When we at The Wedding Secret look at historical wedding venues, we are often looking at 18th century or later. However, today we have a special treat as we have found a medieval wedding venue. Dragon Hall in Norwich was built around 1430 by Robert Toppes and can now host your memorable wedding day.
Robert Toppes was born (probably) in around 1400. As this was the Dark Ages, and there was no internet, it is hard to verify all the facts we know. However, historians have done their best to piece together what happened in this period. Toppes was a mercer (merchant) and was awarded the right to trade in 1421. Quickly, he became very wealthy, and soon hundreds of people owed him money. He also owned at least 31 properties in Norwich and beyond. At one point, Toppes became mayor and lead Norwich to the second largest and richest city in England, behind London.
He built Dragon Hall, known then as Splytt’s, around 1430, on a plot that now sits just minutes from the city centre. This was a “medieval merchant’s trading complex”. Its position next to the River Wensum and King Street meant that traders could move their goods by horse or by boat through England and even Europe. He built a first floor trading hall with seven bays, and decorated the spandrels with carvings of dragons. He maintained a ground floor reception area and built a warehouse next to the river.
However, as old and as interesting as all of this is, the history of the site dates back even further. Excavation has discovered evidence of a hut beneath the hall, thought to date back to Saxon England. That is to say, it would have been built at the turn of the century. A domestic house, dating back to the 1300s, was found to the south of the site.
After Toppes’ death, the building was repurposed for residential use. Over the years, some of the original architecture was ripped away to make room for more and more tenants. An attic and cellar were added and the site got the new name “Old Barge Building”. Outside, more buildings sprang up holding yet more residents. Part of the hall became a pub, and in 1937 a programme removed all the tenants.
In the 1950s, the building was awarded Grade I-listed status. Norwich City Council bought the property in 1979 in order to restore it to glory with the help of a £1.8 million Heritage Lottery grant. It adopted the name “Dragon Hall” due to the dragon emblems in the ceiling and slowly received additions to bring it into the 21st century. Central heating, toilets, a lift and a kitchen mean it can be used for functions, performances and, of course, weddings.
Now, the building is owned by the National Centre for Writing who runs creative events inside and in the gardens. Clearly, this building has had a great deal of love and attention spent on it over the years, with considerable interest and money invested in its history, archaeology and preservation.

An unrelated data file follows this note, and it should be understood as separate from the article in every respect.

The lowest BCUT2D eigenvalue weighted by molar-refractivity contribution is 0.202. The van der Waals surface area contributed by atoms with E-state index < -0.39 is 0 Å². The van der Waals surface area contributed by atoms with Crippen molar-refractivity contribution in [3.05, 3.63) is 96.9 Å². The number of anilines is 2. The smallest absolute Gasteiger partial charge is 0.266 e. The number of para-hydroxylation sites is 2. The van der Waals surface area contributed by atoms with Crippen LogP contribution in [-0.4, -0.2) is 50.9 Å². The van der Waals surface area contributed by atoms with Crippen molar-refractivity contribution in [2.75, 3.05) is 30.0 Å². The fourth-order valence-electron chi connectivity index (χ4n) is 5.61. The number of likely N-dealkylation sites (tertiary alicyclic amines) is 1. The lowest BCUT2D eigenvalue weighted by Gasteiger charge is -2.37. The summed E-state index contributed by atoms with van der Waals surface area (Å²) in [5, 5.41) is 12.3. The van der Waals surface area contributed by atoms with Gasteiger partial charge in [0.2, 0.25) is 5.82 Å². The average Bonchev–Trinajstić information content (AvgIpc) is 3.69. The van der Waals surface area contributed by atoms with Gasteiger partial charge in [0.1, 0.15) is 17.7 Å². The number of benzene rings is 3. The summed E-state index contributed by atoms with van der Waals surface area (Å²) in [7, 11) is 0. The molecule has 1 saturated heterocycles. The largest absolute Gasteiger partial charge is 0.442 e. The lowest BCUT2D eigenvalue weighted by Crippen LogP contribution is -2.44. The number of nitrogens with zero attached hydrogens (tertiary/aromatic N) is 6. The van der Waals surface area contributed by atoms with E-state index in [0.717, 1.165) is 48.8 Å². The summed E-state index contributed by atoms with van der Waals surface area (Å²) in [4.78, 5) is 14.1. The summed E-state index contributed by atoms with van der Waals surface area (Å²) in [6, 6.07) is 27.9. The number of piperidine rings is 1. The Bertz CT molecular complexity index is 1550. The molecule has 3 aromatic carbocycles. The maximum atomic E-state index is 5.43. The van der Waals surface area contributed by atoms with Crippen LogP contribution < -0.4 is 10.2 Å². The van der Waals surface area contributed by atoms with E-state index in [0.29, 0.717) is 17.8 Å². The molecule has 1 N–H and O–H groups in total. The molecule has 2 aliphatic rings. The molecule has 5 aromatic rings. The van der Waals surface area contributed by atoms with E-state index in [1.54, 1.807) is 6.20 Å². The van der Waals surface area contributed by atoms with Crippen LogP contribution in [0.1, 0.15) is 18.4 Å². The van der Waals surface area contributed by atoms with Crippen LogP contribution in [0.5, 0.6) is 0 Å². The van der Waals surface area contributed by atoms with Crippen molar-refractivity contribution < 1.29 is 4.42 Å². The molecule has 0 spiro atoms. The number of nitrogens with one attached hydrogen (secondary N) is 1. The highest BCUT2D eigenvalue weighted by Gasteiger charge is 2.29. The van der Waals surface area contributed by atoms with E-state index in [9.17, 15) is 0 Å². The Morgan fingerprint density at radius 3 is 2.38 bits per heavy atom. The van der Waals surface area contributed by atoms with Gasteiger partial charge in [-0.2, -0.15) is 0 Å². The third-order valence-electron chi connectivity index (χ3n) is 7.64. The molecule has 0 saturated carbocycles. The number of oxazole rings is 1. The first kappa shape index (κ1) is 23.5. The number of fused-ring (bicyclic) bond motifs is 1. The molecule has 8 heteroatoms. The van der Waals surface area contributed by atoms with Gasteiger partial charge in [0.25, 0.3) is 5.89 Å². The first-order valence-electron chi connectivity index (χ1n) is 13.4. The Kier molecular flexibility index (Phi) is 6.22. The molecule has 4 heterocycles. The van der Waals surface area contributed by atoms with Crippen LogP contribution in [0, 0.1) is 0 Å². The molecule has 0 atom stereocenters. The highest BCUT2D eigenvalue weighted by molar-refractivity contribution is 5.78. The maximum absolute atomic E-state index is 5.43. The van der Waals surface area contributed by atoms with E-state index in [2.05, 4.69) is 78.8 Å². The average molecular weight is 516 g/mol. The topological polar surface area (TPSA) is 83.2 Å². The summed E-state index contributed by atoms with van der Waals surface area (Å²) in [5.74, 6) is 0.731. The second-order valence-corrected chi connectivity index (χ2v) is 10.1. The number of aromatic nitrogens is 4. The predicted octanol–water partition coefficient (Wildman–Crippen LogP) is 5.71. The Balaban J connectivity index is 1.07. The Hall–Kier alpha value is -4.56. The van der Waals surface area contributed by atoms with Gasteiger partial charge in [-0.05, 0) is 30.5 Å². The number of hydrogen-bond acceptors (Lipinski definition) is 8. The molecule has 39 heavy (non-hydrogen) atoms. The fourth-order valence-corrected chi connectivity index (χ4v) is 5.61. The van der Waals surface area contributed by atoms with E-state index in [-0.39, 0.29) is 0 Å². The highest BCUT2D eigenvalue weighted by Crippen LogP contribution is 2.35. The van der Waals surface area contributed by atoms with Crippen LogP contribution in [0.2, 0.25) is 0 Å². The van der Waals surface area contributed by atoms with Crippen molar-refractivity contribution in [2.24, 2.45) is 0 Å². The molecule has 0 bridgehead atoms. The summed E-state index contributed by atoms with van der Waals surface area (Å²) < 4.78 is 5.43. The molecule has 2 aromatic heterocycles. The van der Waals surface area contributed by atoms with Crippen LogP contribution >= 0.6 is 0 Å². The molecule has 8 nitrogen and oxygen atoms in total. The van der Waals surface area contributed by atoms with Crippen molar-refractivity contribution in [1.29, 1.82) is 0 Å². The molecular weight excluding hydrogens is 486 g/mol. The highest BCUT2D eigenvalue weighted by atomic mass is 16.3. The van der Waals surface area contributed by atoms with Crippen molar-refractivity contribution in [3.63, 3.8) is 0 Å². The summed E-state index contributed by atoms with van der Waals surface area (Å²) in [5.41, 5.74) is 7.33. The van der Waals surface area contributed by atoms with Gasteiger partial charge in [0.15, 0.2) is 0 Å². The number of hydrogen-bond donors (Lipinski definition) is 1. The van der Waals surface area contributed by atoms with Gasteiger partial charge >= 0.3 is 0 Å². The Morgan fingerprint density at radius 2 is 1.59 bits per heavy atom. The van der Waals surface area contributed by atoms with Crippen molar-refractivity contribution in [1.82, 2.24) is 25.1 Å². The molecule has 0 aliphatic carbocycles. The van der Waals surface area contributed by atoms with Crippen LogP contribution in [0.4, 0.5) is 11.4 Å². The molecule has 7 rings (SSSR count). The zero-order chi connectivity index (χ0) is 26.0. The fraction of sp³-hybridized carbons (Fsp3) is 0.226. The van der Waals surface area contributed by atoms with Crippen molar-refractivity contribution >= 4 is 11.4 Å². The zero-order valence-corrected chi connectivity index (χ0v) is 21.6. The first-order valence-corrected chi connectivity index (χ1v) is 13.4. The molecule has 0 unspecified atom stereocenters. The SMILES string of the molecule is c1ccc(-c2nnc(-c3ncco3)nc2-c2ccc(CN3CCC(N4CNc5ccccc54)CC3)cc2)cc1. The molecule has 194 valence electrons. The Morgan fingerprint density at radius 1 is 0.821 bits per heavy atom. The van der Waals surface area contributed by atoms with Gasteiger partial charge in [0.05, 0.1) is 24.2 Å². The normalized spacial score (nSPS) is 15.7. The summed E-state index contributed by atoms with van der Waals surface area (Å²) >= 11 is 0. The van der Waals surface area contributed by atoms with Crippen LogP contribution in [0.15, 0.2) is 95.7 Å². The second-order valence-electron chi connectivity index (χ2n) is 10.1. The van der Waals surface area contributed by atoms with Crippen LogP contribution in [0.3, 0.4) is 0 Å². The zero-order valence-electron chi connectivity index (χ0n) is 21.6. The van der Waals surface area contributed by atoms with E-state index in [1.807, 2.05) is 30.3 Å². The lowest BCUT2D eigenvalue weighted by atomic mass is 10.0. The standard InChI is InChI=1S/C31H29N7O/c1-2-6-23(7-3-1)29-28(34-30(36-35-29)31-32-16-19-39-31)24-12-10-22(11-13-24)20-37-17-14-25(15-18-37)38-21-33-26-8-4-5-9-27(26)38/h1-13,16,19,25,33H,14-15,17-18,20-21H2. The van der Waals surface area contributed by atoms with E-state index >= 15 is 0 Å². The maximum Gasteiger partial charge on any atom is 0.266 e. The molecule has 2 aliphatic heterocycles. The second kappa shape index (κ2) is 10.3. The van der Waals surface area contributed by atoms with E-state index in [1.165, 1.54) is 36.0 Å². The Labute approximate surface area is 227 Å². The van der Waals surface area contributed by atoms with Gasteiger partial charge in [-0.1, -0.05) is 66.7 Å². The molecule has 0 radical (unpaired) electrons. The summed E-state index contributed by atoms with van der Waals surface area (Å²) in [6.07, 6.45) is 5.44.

With easy links to central Norwich, and stunning architecture, Dragon Hall is a wonderful place to say “I do”. The venue has a civil ceremony licence so you can enjoy your whole day at the same place. Couples enjoy exclusive use of the venue when they hire, so they and their guests can make the most of the hall. Because the building used to house and showcase the wealthy merchant’s goods, space will never be an issue in this wedding venue.
Marry under the tall and ancient roof of the Great Hall, which can accommodate up to a whopping 120 guests. After the ceremony, your guests can filter out to the serene courtyard garden (British weather permitting). This is a fantastic place to unwind, keep the kids entertained, and maybe even host some live music! And, of course, take those all-important wedding photographs. Dragon Hall is one of very few centrally-located wedding or conference venues in Norwich that offers an outdoor space as picturesque and extensive as this.
Dine in the superb atmosphere of the Great Hall, which will accommodate up to 80 guests for this purpose. After the laughs and embarrassing tales from your reception dinner, you and your guests can unwind in the Foyle Gallery. This is a fantastic modern-yet-traditional room that juxtaposes the medieval exterior of the building with a 21stcentury glass structure. This room can comfortably contain the party entertainment, so dance to a band or a DJ until night falls.
This is a wedding venue that sparks the imagination into overdrive. Wander into the Great Hall and you will be awed by the towering oak crown-post roof. Look out for the carved wooden dragons that give the building its name.
Once you have the medieval building, you can embrace a fully medieval theme. Complement the lush gardens outside by bringing floral arrangements and centrepieces into the venue. Find a wedding dress with long, loose-fitting sleeves (think Elizabeth Bowes-Lyon) and maybe even a cape. Treat your other half as a prince or princess, or a knight or damsel. Serve a large banquet with a roasted hog and plenty of earthy vegetables. The possibilities for this type of venue are limitless.
Dragon Hall isn’t just a fantastic venue. As home to the National Centre for Writing, you can give to a good cause while tying the knot. The centre is a registered charity which helps to support new writers and promote Norwich as a literary city. If you hold your wedding celebration at the hall you will be contributing to a charity which helps writers, and the preservation of the hall.
Dragon Hall is one of those truly stunning, bijou wedding venues that only crops up every now and then. It is unique, historically fascinating, structurally beautiful and simply oozing character. It would be a spectacular spot for your wedding day. However, if it doesn’t tick all of your boxes, you can check out other Norfolk wedding venues on our directory.
Images of the venue are from photographer Steven Beaumont.